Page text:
In an unprecedented moment for Anchorage public school students and families, two back-to-back snowstorms closed schools for a fourth school day in a row Monday.
The Southcentral Alaska storms dumped 3 feet of snow around the city. Further complications came after plowing issues left streets unsafe for both school buses and students walking to school.
Late Monday, the district announced schools would reopen Tuesday, “barring any unforeseen weather conditions.”
The snow days mean the Anchorage School District must now figure out how to make up for lost instructional days. The district only budgeted for two weather closures this year, and there have already been five — and more snow is in the forecast this week.
District officials are still deciding how to adjust the calendar, including possibly adding days to the end of the year, or adding minutes to each school day, said spokesman MJ Thim.
The district will then present the Anchorage School Board with calendar adjustment options, and members will vote on the changes, according to school board president Margo Bellamy.
While the Matanuska-Susitna Borough School District had started remote learning amid weather-related closures, the Anchorage district had not.
That’s because the district wasn’t set up to do remote learning, Thim said. Students returned their pandemic-era Google Chromebook laptops at the end of last school year, and the district had gone back to pre-pandemic operations.
In order to have remote learning options, students would need to be back in school buildings so teachers could distribute the right materials, Thim said. It wouldn’t take long to jump-start remote learning, if the district makes that decision for a future weather closure, Thim said.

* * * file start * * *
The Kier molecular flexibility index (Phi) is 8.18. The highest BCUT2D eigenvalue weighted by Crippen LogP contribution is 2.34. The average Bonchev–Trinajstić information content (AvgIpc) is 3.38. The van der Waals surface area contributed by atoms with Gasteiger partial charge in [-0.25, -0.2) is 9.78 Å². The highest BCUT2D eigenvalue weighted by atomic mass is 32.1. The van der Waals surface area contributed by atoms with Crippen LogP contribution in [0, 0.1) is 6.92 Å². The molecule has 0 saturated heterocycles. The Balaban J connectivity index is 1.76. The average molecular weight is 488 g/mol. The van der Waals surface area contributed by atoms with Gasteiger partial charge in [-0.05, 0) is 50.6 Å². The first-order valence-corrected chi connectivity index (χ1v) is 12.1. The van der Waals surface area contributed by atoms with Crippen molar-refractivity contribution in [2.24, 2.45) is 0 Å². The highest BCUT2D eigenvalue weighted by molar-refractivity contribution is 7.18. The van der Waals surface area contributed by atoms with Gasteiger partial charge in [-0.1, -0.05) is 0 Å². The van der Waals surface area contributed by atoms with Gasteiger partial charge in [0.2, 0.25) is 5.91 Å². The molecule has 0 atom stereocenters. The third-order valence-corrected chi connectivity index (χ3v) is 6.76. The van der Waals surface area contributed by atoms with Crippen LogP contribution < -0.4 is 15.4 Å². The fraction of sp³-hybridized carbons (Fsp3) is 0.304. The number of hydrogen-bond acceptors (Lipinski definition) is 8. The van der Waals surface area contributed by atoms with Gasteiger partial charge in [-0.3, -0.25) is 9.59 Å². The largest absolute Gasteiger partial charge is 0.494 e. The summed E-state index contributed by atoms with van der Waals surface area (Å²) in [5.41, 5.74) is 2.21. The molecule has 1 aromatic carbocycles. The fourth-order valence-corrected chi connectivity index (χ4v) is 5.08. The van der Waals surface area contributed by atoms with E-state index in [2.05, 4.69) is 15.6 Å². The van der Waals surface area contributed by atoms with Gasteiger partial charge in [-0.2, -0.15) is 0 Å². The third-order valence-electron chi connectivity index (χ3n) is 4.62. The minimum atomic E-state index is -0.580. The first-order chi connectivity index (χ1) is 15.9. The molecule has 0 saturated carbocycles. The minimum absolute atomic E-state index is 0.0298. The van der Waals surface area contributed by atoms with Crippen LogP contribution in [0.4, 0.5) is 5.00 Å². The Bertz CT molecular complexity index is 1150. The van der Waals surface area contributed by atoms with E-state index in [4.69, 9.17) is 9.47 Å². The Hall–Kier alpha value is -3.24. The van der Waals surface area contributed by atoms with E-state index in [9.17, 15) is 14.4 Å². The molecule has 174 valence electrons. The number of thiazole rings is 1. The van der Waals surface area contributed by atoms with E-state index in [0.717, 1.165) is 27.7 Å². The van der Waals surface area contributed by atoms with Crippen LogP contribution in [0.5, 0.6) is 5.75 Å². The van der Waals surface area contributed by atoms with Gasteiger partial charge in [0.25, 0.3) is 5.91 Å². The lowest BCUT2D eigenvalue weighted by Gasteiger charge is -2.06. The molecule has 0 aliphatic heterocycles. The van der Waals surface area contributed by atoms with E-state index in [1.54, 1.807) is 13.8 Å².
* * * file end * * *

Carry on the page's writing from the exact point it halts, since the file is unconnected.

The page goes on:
Also, the fifth weather day was officially a non-working day for the district’s teachers, who had previously been grading, planning and doing other work while schools were closed, according to Corey Aist, president of the Anchorage teachers union, the Anchorage Education Association.
It’s a bad time to be out of school — elementary classes are doing assessments, while high school and middle school students are finishing up their semesters with cumulative work, like finals, he said.
While the district and staff are ready to work, the municipality wasn’t able to get the streets plowed enough to allow that to happen, said Aist, who called the situation “ridiculous.”
“All of our educators are really trying to end the semester strong for all of our students,” Aist said. “And are really being hampered by not being able to provide instruction.”